Live animals may carry serious diseases such as rabies or bird flu.
Rules for importing pets: general framework
Pets imported from third countries (non-EU countries) must be declared and presented to Customs for document and identity checks before they can be allowed into the territory of the European Union. Importing an undeclared animal can result in a fine and confiscation of the animal.
Only the following animals accompanying a traveller are considered pets within the meaning of veterinary regularities and as such are tolerated under the conditions set out below:
- dogs (including guide dogs), cats, ferrets;
- invertebrates (except bees and crustaceans);
- rodents and domestic rabbits;
- ornamental fish;
- all species of birds (except poultry).
All other animals (including monkeys) are excluded and must therefore be presented for veterinary inspection at a border inspection post on entering French territory.
The person accompanying the animal must be either the owner or an individual who assumes responsibility for it on the owner’s behalf.
The customs authorities carry out their inspection in the context of a non-commercial movement involving no more than five specimens. Where these conditions are not met, the veterinary authorities are responsible for inspecting the animals concerned at a border inspection post. A common veterinary entry document (CVED) is issued on completion of the inspection and must be presented in support of the customs declaration.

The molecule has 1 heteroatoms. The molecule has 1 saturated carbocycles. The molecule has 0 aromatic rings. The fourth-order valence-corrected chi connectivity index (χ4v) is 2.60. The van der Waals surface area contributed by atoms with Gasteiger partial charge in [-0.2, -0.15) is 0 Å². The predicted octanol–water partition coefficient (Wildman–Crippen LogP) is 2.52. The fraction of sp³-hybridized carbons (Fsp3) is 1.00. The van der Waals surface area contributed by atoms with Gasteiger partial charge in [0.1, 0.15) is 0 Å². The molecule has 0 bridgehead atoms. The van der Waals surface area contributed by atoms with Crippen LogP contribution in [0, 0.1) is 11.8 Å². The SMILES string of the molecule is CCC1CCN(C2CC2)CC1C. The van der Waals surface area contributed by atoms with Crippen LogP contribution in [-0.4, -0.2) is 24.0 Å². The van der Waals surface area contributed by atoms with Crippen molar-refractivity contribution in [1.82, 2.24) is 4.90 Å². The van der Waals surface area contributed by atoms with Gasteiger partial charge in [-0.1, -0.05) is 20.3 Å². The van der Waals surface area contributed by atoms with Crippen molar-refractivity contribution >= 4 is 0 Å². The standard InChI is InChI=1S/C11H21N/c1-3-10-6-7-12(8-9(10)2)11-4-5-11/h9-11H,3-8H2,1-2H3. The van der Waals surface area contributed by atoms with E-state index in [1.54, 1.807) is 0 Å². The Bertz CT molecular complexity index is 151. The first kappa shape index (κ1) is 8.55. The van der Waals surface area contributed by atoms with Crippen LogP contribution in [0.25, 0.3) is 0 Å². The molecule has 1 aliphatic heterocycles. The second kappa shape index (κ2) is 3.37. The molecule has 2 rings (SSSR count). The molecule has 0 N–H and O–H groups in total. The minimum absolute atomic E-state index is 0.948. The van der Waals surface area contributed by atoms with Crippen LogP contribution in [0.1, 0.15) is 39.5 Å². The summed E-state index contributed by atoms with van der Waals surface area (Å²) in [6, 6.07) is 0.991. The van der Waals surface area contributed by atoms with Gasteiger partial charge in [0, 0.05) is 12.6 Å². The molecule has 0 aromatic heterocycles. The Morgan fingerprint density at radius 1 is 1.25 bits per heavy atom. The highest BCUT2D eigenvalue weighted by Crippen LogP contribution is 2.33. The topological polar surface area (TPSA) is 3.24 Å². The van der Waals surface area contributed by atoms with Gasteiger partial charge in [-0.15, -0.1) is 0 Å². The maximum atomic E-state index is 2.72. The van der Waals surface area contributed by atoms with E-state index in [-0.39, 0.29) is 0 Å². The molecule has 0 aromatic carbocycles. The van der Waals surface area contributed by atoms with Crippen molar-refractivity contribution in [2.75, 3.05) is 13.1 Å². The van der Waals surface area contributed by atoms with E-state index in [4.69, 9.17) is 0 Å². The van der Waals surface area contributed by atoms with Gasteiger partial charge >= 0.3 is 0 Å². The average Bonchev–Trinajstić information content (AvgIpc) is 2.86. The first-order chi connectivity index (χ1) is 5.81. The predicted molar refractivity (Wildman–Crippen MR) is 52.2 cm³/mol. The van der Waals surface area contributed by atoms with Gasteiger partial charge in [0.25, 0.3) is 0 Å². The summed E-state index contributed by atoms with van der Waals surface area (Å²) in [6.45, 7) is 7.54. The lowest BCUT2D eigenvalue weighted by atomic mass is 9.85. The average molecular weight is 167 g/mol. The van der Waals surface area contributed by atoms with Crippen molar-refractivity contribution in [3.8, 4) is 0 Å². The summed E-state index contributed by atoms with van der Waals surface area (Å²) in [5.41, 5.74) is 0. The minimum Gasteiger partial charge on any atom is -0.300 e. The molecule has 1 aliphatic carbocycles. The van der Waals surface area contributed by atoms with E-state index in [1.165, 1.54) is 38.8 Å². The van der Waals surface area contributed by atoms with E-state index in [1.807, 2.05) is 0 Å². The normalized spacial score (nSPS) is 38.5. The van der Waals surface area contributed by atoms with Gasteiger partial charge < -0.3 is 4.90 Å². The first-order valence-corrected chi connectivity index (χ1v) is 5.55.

Please note: Where travel is taking place in connection with exhibitions, competitions or sporting events, the maximum number of domestic carnivores (dogs, cats, ferrets) may exceed five if the animals are more than six months old and written proof of their registration to compete or take part in such events can be presented.
There is a ban on importing certain attack dogs into France. The dogs concerned are Category 1 dogs without a pedigree recognised by the French Ministry of Agriculture belonging to the following breeds: Staffordshire terrier, American Staffordshire terrier (pitbull), Mastiff (boerbull) and Tosa.
Specific conditions and restrictions apply to protected species, especially certain birds and reptiles, under the Washington Convention – Convention on International Trade in Endangered Species (CITES).
Specific conditions exist for the introduction of such animals into other EU Member States. You should consult those countries’ embassy in the third country of residence.
Health formalities for importing dogs, cats or ferrets
You want to bring a dog, cat or ferret back to France
You are staying outside the European Union and intend to bring a dog, cat or ferret back to France (five animals at most).
A European regulation regulates movements of domestic carnivores (dogs, cats and ferrets) in order to limit the risk of introducing animal diseases, especially rabies.